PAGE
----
The literal driving force behind the industrial surge is the expansion of transportation capabilities worldwide, with international trade becoming the engine of the global economy. Goods are being quickly moved around the world on a massive scale, allowing consumers to receive nearly any product on their doorstep within hours or a few days at most. This constant exchange and transportation of goods has fueled the need for advanced industrial developments and logistics facilities that can keep up with extreme consumer demand.
Modern industrial facilities and fulfillment centers drive efficiency at every level with solutions that maximize operations, design, and logistics. A key trend that is quickly becoming the gold standard in industrial facility design is the implementation of high bay rack-supported buildings — a building type that allows the rack system to provide the main structural support for the entire building, including the roof and walls.
Previously utilized primarily at port facilities, high bay rack-supported buildings are now moving to interior parts of the country creating “logistical ports” offering companies high-volume cubic storage capabilities. These types of facilities are being explored for industrial developments of the future that allow higher structure heights than typical industrial tilt-up buildings, maximizing usable space.
The need for warehousing and industrial space has exploded, driving the desire for large-scale, innovative facilities. As the most innovative industrial building type, it comes as no surprise that high-bay rack-supported buildings rely largely on automation, another key driver of logistical efficiency. Examples of these systems include automated guided vehicles (AGVs) that move products and pallets, robots that retrieve goods, and automated storage systems with robotic shuttles. Outside of the warehouse, circulation plans and systems are an important component, where further efficiencies can be realized through thoughtful integration of cross-docking where structures are designed to accommodate trucks on both sides of the building.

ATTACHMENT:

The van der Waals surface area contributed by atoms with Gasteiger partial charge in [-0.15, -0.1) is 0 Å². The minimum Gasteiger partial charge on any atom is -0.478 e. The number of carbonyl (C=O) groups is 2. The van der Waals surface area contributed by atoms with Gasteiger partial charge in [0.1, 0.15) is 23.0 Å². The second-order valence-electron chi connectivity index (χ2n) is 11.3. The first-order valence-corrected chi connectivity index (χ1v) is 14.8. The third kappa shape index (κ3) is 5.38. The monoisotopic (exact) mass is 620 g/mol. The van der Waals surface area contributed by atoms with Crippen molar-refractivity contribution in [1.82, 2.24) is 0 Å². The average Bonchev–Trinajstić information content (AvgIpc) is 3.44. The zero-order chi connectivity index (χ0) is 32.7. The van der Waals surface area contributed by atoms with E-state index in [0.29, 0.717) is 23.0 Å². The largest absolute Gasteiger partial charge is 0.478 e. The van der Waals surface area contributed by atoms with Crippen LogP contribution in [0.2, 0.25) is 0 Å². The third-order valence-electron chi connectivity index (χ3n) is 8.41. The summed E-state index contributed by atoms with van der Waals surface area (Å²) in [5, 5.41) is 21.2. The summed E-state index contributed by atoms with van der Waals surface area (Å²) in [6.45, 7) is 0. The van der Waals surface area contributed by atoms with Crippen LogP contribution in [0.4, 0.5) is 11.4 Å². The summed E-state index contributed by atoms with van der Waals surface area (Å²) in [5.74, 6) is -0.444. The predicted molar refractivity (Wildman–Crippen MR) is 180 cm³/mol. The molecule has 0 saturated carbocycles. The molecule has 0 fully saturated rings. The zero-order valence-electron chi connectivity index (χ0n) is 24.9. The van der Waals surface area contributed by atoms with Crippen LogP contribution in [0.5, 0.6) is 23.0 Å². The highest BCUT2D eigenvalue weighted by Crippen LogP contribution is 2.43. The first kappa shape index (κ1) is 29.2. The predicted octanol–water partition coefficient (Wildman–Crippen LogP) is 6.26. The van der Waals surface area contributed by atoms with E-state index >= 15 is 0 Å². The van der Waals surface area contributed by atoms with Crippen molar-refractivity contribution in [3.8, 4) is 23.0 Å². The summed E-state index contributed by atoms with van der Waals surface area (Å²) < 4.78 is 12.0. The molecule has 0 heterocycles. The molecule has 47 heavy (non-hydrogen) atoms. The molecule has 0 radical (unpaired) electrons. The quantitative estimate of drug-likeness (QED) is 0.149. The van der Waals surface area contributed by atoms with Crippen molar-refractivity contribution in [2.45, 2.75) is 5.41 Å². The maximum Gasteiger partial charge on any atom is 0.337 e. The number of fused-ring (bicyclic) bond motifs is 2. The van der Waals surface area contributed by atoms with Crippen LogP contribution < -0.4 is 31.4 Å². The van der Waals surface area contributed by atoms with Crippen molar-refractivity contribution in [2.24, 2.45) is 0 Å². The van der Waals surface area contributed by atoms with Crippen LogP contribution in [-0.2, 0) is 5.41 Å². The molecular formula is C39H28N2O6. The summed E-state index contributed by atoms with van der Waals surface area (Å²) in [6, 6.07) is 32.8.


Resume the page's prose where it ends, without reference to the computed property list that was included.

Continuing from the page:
Industrial Master Plans
Another trend that has emerged in response to the surging demand for industrial space over the past decade is the monumental growth in size and scale of industrial master plans. Rather than relegating these massive complexes to peripheral industrial zones, as traditionally has been the case, local governments have started capitalizing on this trend to request the inclusion of other consumer uses, such as retail, hospitality, entertainment or office, which can bring additional revenue, meet the needs of their population, and also mitigate risk by diversifying the types of businesses aggregated in one location. Leveraging place-making design concepts, architects are now designing vibrant mixed-use industrial master plan communities that create synergies for the array of businesses catering to the thousands of employees working on site.
Leveraging place-making design concepts, architects are now designing vibrant mixed-use industrial master plan communities. As society begins to heal from the effects of COVID-19, a shift away from e-commerce and global trade is unlikely. Industrial facilities will continue to develop and transform regions with abundant usable land, creating new centers for innovation and business. Architects and designers are challenged to keep pace with demand, evolving the design of industrial developments, warehousing, and fulfillment centers to keep the lifeblood of the economy flowing.